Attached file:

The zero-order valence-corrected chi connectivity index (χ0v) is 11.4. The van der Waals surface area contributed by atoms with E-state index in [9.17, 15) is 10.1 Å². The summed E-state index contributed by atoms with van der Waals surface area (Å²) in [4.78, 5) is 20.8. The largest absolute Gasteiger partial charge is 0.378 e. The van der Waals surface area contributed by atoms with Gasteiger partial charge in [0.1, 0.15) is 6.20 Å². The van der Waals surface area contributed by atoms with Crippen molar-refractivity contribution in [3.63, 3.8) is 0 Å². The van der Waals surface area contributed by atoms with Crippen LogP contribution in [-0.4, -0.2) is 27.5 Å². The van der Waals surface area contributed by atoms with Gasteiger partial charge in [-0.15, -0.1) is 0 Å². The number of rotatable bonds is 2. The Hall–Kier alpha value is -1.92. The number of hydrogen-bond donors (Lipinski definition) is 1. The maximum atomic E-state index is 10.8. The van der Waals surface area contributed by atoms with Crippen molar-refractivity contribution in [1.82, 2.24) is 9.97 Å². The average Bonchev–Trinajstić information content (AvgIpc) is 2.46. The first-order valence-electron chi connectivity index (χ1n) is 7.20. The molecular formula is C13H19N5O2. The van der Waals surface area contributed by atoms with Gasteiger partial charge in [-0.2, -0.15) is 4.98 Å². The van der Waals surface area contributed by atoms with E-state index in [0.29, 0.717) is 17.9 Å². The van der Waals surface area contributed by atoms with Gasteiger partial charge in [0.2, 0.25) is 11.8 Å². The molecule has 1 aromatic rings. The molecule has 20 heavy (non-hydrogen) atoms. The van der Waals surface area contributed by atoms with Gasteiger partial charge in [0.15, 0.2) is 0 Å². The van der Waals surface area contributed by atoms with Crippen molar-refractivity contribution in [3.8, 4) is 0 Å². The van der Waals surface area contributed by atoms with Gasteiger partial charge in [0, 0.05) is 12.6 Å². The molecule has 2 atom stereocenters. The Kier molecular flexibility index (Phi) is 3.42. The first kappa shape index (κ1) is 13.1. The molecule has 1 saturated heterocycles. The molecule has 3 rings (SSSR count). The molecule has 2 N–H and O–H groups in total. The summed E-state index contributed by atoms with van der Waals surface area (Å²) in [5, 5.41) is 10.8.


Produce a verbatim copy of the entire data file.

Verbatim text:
The zero-order valence-corrected chi connectivity index (χ0v) is 11.4. The van der Waals surface area contributed by atoms with E-state index in [9.17, 15) is 10.1 Å². The summed E-state index contributed by atoms with van der Waals surface area (Å²) in [4.78, 5) is 20.8. The largest absolute Gasteiger partial charge is 0.378 e. The van der Waals surface area contributed by atoms with Gasteiger partial charge in [0.1, 0.15) is 6.20 Å². The van der Waals surface area contributed by atoms with Crippen molar-refractivity contribution in [3.63, 3.8) is 0 Å². The van der Waals surface area contributed by atoms with Crippen LogP contribution in [-0.4, -0.2) is 27.5 Å². The van der Waals surface area contributed by atoms with Gasteiger partial charge in [-0.15, -0.1) is 0 Å². The number of rotatable bonds is 2. The Hall–Kier alpha value is -1.92. The number of hydrogen-bond donors (Lipinski definition) is 1. The maximum atomic E-state index is 10.8. The van der Waals surface area contributed by atoms with Crippen molar-refractivity contribution in [1.82, 2.24) is 9.97 Å². The average Bonchev–Trinajstić information content (AvgIpc) is 2.46. The first-order valence-electron chi connectivity index (χ1n) is 7.20. The molecular formula is C13H19N5O2. The van der Waals surface area contributed by atoms with Gasteiger partial charge in [-0.2, -0.15) is 4.98 Å². The van der Waals surface area contributed by atoms with E-state index in [0.29, 0.717) is 17.9 Å². The van der Waals surface area contributed by atoms with Gasteiger partial charge in [0.2, 0.25) is 11.8 Å². The molecule has 1 aromatic rings. The molecule has 20 heavy (non-hydrogen) atoms. The van der Waals surface area contributed by atoms with Gasteiger partial charge in [0.15, 0.2) is 0 Å². The van der Waals surface area contributed by atoms with Crippen molar-refractivity contribution in [3.8, 4) is 0 Å². The van der Waals surface area contributed by atoms with Gasteiger partial charge in [0, 0.05) is 12.6 Å². The molecule has 2 atom stereocenters. The Kier molecular flexibility index (Phi) is 3.42. The first kappa shape index (κ1) is 13.1. The molecule has 1 saturated heterocycles. The molecule has 3 rings (SSSR count). The molecule has 2 N–H and O–H groups in total. The summed E-state index contributed by atoms with van der Waals surface area (Å²) in [5, 5.41) is 10.8.